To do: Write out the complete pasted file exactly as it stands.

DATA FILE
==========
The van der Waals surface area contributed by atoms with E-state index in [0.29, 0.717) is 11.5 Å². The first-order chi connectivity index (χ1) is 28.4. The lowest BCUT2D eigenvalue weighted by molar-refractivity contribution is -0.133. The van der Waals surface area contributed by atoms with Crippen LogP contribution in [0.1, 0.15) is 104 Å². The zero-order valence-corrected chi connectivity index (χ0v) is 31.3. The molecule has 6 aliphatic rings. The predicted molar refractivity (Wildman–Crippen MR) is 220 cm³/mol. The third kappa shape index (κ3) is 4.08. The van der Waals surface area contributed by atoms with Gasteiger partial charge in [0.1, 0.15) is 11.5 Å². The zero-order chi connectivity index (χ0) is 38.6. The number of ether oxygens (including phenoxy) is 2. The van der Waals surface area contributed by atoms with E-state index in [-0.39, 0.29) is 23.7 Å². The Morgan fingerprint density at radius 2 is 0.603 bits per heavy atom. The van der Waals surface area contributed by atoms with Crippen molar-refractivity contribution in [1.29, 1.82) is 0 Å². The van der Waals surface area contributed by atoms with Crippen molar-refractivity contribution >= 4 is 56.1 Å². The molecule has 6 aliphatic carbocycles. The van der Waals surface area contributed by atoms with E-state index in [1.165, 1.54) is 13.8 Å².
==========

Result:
The van der Waals surface area contributed by atoms with E-state index in [0.29, 0.717) is 11.5 Å². The first-order chi connectivity index (χ1) is 28.4. The lowest BCUT2D eigenvalue weighted by molar-refractivity contribution is -0.133. The van der Waals surface area contributed by atoms with Crippen LogP contribution in [0.1, 0.15) is 104 Å². The zero-order valence-corrected chi connectivity index (χ0v) is 31.3. The molecule has 6 aliphatic rings. The predicted molar refractivity (Wildman–Crippen MR) is 220 cm³/mol. The third kappa shape index (κ3) is 4.08. The van der Waals surface area contributed by atoms with Gasteiger partial charge in [0.1, 0.15) is 11.5 Å². The zero-order chi connectivity index (χ0) is 38.6. The number of ether oxygens (including phenoxy) is 2. The van der Waals surface area contributed by atoms with E-state index in [-0.39, 0.29) is 23.7 Å². The Morgan fingerprint density at radius 2 is 0.603 bits per heavy atom. The van der Waals surface area contributed by atoms with Crippen molar-refractivity contribution in [1.29, 1.82) is 0 Å². The van der Waals surface area contributed by atoms with Crippen molar-refractivity contribution >= 4 is 56.1 Å². The molecule has 6 aliphatic carbocycles. The van der Waals surface area contributed by atoms with E-state index in [1.165, 1.54) is 13.8 Å².